Byline: By KEVIN LYNCH
TEXAS once strived to be separate from the rest of America, and that old Lone Star attitude still exists in its state capital, Austin.
Laid-back and liberal leaning, it marks a real contrast to the rest of the 28th state.
You wonder what George W Bush made of it all during his time at the Governor's Mansion on Colorado Street, prior to his big move to the White House.
The spirit of the city is best summed up by the "Keep Austin Weird" stickers you see everywhere on car bumpers and shop windows.
But while it may pride itself on its eccentricity, it's the city's music scene that really gives Austinites something to shout about.
From the original outlaw country star Willie Nelson to blues legend Stevie Ray Vaughan, through to newer acts such as Beyonce, And You Will Know Us By The Trail Of Dead and Norah Jones, the list of acts that have used the city as a springboard to greater recognition is long and impressive.
Thousands flock to Zilker Park in September for The Austin City Limits Festival - a three-day event which often has a line-up to rival Glastonbury. And the mid-March South By SouthWest music industry love-in is a great showcase for rising new talent from around the world.
The heart of Austin's music scene can be found on 6th Street, between South Congress Avenue and IH-35, where you'll discover an abundance of live venues to suit most tastes.
Eager to put Austin's self-proclaimed status as "Live Music Capital Of The World" to the test, on our first night we visited the Continental Club, a 50s-style roadhouse bar famed for its intimate gigs.
The main turn was Dale Watson, a tattooed country rocker whose no-nonsense honky-tonk soon had the small, friendly crowd - a mix of Stetson-sporting cowboys and Texas University students - swinging.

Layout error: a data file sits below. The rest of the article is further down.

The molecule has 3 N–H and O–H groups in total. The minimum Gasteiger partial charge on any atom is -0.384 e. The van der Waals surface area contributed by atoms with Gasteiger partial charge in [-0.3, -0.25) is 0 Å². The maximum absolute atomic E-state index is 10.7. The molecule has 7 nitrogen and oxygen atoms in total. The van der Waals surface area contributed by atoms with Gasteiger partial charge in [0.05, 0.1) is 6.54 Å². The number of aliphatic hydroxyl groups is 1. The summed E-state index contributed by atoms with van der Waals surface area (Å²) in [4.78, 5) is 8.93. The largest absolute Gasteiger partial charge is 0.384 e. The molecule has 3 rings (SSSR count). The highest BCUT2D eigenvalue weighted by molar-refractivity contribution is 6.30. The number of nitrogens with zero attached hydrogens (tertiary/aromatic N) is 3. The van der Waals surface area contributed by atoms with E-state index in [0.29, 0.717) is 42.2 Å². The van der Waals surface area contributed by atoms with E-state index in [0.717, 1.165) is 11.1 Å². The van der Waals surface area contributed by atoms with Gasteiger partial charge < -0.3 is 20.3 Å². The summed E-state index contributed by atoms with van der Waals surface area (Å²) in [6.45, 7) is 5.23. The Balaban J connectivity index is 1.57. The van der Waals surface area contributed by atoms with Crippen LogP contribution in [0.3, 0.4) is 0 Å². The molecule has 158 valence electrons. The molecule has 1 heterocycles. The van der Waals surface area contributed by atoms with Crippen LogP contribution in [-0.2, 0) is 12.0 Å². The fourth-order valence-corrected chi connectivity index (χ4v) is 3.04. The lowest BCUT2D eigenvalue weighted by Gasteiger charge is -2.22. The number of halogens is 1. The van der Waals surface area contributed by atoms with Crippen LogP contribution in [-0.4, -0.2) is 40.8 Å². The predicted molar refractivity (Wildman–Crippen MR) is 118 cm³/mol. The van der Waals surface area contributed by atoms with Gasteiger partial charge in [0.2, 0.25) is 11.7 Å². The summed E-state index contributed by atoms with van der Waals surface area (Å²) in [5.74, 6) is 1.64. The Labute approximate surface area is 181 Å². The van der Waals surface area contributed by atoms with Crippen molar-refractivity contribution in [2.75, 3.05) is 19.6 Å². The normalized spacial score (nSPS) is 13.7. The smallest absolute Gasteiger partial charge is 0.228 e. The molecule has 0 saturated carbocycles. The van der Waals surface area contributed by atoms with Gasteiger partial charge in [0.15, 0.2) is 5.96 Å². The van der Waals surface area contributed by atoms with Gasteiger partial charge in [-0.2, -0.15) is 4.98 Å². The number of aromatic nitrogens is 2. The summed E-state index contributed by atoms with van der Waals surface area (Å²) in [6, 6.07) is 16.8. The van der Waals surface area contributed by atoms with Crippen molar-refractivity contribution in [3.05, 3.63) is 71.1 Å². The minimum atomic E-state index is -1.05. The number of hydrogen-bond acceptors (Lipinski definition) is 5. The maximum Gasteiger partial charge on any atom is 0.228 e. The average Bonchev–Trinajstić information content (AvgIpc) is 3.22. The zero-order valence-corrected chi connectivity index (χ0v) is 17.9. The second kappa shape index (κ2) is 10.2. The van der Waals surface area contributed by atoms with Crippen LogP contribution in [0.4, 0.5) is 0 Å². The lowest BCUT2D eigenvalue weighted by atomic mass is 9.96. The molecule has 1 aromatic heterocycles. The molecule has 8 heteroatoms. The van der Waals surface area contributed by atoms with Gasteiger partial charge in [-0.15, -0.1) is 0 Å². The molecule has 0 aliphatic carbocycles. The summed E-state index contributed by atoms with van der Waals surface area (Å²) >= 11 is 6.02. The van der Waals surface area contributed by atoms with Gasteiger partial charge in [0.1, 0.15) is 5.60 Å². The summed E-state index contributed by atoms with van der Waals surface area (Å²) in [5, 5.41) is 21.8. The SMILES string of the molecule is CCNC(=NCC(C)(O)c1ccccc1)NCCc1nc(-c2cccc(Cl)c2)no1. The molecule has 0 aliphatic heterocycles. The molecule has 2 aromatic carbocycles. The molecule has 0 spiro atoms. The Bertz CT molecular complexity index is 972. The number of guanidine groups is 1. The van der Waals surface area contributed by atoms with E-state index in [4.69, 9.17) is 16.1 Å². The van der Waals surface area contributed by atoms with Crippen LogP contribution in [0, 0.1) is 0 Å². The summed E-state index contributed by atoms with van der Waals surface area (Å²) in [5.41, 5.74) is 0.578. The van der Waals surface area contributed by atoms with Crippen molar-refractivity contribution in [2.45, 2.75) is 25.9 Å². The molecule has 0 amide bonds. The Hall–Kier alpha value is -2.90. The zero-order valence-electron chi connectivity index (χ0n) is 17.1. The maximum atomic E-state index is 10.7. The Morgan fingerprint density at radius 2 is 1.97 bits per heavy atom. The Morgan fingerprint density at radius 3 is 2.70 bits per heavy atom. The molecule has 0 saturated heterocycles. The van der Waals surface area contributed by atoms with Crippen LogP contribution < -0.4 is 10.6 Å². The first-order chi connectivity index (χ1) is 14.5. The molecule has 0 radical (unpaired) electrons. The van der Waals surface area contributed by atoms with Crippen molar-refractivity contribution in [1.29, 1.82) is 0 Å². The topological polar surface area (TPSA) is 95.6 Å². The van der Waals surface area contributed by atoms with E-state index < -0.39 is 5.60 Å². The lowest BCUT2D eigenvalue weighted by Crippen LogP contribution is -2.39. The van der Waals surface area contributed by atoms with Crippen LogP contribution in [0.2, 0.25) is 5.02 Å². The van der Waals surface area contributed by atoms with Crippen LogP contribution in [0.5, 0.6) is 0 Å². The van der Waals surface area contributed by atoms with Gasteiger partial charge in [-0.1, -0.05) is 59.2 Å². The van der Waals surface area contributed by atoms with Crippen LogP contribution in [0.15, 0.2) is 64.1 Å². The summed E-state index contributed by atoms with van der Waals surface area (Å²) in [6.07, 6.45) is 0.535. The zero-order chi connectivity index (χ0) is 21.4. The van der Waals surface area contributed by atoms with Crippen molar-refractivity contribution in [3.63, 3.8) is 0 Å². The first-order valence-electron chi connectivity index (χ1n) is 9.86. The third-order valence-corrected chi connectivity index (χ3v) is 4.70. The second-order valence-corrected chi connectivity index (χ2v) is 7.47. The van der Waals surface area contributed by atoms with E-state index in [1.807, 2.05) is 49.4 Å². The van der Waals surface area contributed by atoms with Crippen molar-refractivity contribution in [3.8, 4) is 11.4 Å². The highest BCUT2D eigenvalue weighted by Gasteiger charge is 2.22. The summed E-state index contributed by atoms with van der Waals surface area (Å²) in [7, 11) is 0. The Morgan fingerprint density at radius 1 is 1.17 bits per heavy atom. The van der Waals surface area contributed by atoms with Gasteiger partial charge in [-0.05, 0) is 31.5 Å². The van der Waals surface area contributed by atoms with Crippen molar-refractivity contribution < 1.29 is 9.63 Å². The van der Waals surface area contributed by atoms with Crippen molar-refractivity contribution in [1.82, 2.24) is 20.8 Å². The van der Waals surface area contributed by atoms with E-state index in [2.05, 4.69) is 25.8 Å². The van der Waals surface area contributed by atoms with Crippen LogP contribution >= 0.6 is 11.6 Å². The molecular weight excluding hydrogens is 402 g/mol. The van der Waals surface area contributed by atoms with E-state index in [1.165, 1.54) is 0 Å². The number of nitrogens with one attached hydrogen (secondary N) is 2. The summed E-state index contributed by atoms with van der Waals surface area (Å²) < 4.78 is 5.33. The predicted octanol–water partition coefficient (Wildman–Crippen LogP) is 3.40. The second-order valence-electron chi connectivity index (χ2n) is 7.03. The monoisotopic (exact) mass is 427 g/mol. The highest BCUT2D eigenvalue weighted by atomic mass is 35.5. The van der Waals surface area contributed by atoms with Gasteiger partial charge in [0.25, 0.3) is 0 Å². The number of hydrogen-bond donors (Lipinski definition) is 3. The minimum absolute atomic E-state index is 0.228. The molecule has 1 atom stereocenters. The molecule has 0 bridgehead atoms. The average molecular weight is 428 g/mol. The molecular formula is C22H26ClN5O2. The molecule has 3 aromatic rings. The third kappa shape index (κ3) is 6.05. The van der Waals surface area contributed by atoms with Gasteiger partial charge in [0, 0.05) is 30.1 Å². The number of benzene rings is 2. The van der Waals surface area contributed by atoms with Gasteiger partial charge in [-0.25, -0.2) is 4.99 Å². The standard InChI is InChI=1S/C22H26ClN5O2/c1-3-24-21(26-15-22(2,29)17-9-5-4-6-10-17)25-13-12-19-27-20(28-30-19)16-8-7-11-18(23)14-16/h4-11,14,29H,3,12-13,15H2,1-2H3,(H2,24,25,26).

Gritty yet welcoming, it was an ideal introduction on how to get down and dirty, Austin-style.
After one too many jars of ice-cold Shiner Bock beer had rendered our legs incapable of any further hoedown action, we headed outside, admired the classic cars parked outside, then slumped into a cab that whisked us back to our hotel.
Undeterred by the inevitable hangover, the next night we made for another celebrated 6th Street venue boasting good beer and great music - The Saxon Pub.
It often hosts gigs by unexpected special guests. Our visit was one such night, with Welsh chanteuse Judith Owen accompanied on bass by her husband Harry Shearer - Derek Smalls in rockumentary This Is Spinal Tap and voice of Mr Burns and Ned Flanders in The Simpsons.
In search of Dale Watson CDs to soundtrack our trip, the next day we popped into Waterloo Records, a massive independent store that would have any self-respecting music fan salivating.
Located at Sixth and Lamar, Waterloo has held in-store gigs from the likes of Nirvana and Patti Smith. It's the type of shop where you'll pop in for one CD and end up going home with a shelf full.
Probably its best endorsement is that when Sheryl Crow, Sonic Youth and Moby are in town, you'll find them stocking up on new sounds here before playing their show.
According to our guide, no visit to Austin is complete without a trip to Threadgills Restaurant on West Riverside Drive. …